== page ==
About NDIN:

The National Disaster Interfaiths Network (NDIN)

Our Mission & Vision

NDIN is a consortium of subject matter experts who collaborate with faith communities and their partners to reduce disaster-caused human suffering through the exchange of training, research, resources and best practices.

Our History
The National Disaster Interfaiths Network (NDIN) was founded in 2005 by a small group of executive directors and senior program staff from local, faith-based, long-term recovery organizations engaged in recent recovery efforts. Often called “disaster interfaiths,” dozens these organizations are located in local communities and states throughout the United States. In 2005, we began to meet regularly to mentor and provide peer support to our colleagues coordinating emerging local interfaith recovery efforts for Hurricanes Katrina and Rita.

Since the 1990s, with the short-term resources and support of National VOAD (Voluntary Agencies Active in Disaster) agencies, disaster interfaiths have done exceptional work bringing together community groups and faith communities to coordinate local relief volunteers and long-term recovery leadership. Most importantly, we have worked together to offer hope in the aftermath of disaster. Disaster interfaiths achieve much despite limitations in disaster human services expertise, funding, and experience. Such challenges take their toll, however, and virtually all of disaster interfaith struggle to sustain essential funding and leadership beyond the early stages of recovery.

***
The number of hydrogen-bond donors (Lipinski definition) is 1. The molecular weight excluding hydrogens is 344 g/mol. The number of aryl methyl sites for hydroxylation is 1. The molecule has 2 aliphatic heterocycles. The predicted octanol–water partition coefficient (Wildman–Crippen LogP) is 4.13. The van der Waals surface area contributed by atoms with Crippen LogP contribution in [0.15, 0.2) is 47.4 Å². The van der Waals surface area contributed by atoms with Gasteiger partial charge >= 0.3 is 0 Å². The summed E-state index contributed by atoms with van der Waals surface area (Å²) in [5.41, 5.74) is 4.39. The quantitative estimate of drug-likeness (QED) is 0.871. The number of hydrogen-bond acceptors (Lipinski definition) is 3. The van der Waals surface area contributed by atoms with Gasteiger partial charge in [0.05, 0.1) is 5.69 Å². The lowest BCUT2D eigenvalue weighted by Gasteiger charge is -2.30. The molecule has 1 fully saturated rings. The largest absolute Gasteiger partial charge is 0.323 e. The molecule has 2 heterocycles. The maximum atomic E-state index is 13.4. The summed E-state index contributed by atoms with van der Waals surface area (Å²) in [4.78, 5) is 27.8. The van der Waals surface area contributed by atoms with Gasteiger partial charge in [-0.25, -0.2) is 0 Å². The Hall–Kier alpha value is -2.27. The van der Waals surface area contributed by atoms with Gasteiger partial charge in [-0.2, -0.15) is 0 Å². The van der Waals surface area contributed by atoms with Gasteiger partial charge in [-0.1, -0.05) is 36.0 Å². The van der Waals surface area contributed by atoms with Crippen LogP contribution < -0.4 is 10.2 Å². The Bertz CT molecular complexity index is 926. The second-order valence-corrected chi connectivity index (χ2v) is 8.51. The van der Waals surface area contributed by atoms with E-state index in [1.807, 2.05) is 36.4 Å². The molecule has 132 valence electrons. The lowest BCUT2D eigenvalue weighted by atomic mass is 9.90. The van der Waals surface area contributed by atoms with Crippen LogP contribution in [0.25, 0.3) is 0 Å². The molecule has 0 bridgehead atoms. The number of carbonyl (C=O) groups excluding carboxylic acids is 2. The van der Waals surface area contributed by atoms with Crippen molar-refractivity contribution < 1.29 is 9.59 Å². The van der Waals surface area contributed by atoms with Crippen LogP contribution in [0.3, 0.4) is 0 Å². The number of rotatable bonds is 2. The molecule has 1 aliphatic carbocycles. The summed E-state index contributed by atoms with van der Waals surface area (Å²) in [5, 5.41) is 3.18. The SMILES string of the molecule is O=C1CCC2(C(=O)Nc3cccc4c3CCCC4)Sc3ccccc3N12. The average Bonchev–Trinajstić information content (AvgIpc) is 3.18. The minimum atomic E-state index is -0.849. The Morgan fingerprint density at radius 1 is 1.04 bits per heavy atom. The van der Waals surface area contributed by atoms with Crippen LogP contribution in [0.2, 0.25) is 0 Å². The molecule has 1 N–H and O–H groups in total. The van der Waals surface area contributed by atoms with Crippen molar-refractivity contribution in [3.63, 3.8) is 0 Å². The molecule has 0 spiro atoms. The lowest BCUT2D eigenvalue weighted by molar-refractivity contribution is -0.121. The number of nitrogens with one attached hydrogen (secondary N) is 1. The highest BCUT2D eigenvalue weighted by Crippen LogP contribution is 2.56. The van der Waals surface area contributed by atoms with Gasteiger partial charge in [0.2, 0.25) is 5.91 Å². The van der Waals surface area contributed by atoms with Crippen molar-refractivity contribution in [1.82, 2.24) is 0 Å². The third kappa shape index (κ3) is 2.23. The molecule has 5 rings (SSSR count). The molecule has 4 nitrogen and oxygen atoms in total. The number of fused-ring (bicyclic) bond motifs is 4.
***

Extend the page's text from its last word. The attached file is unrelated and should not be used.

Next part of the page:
As a result of the impact of the September 11, 2001 terrorist attacks on metro New York, Pennsylvania, and Virginia, followed by other best practices learned in subsequent Midwestern floods, California wildfires, the extreme 2003 and 2004 Florida Hurricane seasons, and the catastrophic events of Hurricane Katrina, a growing number of local and state disaster interfaiths have begun to commit to developing sustainable capacity for local advocacy, disaster chaplaincy, mitigation education, preparedness training, relief, and recovery coordination.

These disaster interfaiths often receive short-term support during active relief and recovery efforts for local and regional disasters. In the long-term, however, our colleagues report feelings of isolation and a need for peer support, guidance on identifying training, program best practices, and funding. We also have an emerging need for identifying technological tools and regular peer support for exploring administrative, fundraising, and governance challenges of leading interfaith disaster human service organizations.

To best address these common interests and needs of disaster interfaiths and their leadership, the National Disaster Interfaiths Network (NDIN) was incorporated as a non-profit 501(c)(3) in December 2007.

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